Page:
Another horse I teach with lacks impulsion and can be very lazy with her hindquarters. Whilst she uses crookedness to evade her rider’s aids, I feel that the first port of call with her on the lunge is to activate her hindquarters. In order that she doesn’t rush and shuffle off, but instead lengthens the stride and pushes with the hindlegs, the lungee needs to be able to maintain some tension down the lunge line whilst also using their body and the lunge whip to drive the mare forwards. This takes a bit of skill, so her owners actually need the help of a well fitting gadget around her hindquarters to support them in sending her forwards. For this reason I suggested they tried using the Pessoa. Perhaps once they’ve developed their skill and become more adept with the lunge line and whip, and the mare is more forwards, they could move on to the side reins to assist with the straightness and help establish the outside rein contact.

You may have noticed that I only really use the side reins or a Pessoa. I’ve experienced other gadgets, especially when lunging a horse in rehab for their owners but I’m not fully familiar with them or completely satisfied with the hows and why’s they work, so prefer to use a tool that I’m confident with, and then if it’s not having the effect I imagined it to, I’ll do more research into other options. Something about not being a jack of all trades and master of none!

When going down the route of lunging to improve your horse’s way of going I always advocate having a couple of lessons, to improve your technique, and to ensure the lunging aid is fitted correctly and is benefiting your horse, and what exercises you can do on the lunge. And if your instructor doesn’t know how the gadget you want to try works, then see if another instructor in your area does who can offer advice. Perhaps this is a gap in the market? To offer lunge clinics, which teach owners the correct basic technique, and also demonstrate the correct use and fitting of such lunging aids.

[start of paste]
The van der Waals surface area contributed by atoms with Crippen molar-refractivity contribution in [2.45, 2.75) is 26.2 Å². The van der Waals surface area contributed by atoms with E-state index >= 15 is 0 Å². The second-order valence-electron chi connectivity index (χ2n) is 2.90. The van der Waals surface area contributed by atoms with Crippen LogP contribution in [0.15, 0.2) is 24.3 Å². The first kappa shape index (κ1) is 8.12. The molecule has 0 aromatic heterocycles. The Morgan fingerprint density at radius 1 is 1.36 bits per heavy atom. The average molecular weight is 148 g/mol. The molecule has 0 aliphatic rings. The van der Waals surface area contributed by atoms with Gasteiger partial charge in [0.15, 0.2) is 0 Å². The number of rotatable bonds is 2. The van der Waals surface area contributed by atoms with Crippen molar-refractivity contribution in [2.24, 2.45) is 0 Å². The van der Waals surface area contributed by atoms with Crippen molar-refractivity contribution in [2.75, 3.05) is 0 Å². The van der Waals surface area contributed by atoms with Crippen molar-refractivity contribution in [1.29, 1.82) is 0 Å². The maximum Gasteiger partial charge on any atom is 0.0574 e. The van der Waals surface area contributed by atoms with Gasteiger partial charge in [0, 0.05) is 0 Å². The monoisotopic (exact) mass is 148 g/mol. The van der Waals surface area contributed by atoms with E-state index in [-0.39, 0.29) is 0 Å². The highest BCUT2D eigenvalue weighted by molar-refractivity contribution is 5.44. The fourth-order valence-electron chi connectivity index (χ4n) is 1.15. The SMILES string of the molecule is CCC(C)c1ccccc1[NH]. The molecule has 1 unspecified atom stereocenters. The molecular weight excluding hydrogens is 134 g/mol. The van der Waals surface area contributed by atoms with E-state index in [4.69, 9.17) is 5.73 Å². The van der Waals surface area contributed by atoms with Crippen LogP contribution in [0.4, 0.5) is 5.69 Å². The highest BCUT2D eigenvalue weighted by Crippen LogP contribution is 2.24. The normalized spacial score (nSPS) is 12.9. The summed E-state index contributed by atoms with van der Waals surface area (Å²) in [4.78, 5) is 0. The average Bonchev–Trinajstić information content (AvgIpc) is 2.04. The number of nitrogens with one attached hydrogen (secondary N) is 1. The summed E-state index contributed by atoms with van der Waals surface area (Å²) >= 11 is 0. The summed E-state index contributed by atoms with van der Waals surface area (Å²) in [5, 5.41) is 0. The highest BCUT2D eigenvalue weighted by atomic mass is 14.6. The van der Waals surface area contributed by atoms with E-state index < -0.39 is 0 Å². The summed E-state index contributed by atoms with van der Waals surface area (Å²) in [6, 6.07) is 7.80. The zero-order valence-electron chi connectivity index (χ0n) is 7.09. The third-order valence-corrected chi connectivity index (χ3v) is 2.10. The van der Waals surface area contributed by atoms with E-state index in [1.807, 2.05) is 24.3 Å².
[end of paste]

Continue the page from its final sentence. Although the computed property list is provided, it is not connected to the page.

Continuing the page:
Phoenix’s Big Adventure

At the beginning of the week I took Phoenix out for her much anticipated adventure. We headed over to my friend, Wiola’s, yard – Aspire Equestrian Academy .

It all started with a thorough groom and leg wash. Got to maintain our standards haven’t we, and it was nice knowing that her legs would be mud free for a few hours!

I put a tail bandage and guard on her. She’s not worn travel boots yet and as I haven’t had chance to introduce them to her, I left her with bare legs and just introduced the tail bandage. She loaded slowly. Had a good look around with her front legs on the ramp, but once she decided to commit, she walked straight on.